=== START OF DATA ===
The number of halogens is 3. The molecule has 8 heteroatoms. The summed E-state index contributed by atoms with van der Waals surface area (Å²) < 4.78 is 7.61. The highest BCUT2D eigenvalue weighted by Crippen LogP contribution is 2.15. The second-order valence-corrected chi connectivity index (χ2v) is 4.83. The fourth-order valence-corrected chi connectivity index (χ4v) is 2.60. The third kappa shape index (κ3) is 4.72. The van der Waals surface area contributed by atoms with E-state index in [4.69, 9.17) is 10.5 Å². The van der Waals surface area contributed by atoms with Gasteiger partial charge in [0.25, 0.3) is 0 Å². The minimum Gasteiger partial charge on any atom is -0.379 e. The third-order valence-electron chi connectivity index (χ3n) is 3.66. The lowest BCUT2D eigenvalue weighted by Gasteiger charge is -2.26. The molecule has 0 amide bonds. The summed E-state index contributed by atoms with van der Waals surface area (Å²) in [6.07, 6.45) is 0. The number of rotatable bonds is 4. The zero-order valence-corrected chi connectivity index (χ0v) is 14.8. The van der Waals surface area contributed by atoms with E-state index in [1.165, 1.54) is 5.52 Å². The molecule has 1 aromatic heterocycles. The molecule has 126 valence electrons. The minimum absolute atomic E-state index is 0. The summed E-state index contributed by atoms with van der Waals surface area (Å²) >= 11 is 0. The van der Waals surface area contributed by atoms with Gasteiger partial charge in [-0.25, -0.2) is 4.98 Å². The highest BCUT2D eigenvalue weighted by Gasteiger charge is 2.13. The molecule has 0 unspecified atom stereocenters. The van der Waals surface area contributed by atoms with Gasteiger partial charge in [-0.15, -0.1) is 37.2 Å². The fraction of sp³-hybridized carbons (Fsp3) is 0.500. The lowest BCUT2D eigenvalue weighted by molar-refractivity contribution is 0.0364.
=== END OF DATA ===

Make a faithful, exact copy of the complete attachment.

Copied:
The number of halogens is 3. The molecule has 8 heteroatoms. The summed E-state index contributed by atoms with van der Waals surface area (Å²) < 4.78 is 7.61. The highest BCUT2D eigenvalue weighted by Crippen LogP contribution is 2.15. The second-order valence-corrected chi connectivity index (χ2v) is 4.83. The fourth-order valence-corrected chi connectivity index (χ4v) is 2.60. The third kappa shape index (κ3) is 4.72. The van der Waals surface area contributed by atoms with E-state index in [4.69, 9.17) is 10.5 Å². The van der Waals surface area contributed by atoms with Gasteiger partial charge in [0.25, 0.3) is 0 Å². The minimum Gasteiger partial charge on any atom is -0.379 e. The third-order valence-electron chi connectivity index (χ3n) is 3.66. The lowest BCUT2D eigenvalue weighted by Gasteiger charge is -2.26. The molecule has 0 amide bonds. The summed E-state index contributed by atoms with van der Waals surface area (Å²) in [6.07, 6.45) is 0. The number of rotatable bonds is 4. The zero-order valence-corrected chi connectivity index (χ0v) is 14.8. The van der Waals surface area contributed by atoms with E-state index in [1.165, 1.54) is 5.52 Å². The molecule has 1 aromatic heterocycles. The molecule has 126 valence electrons. The minimum absolute atomic E-state index is 0. The summed E-state index contributed by atoms with van der Waals surface area (Å²) >= 11 is 0. The van der Waals surface area contributed by atoms with Gasteiger partial charge in [-0.25, -0.2) is 4.98 Å². The highest BCUT2D eigenvalue weighted by Gasteiger charge is 2.13. The molecule has 0 unspecified atom stereocenters. The van der Waals surface area contributed by atoms with Gasteiger partial charge in [-0.15, -0.1) is 37.2 Å². The fraction of sp³-hybridized carbons (Fsp3) is 0.500. The lowest BCUT2D eigenvalue weighted by molar-refractivity contribution is 0.0364.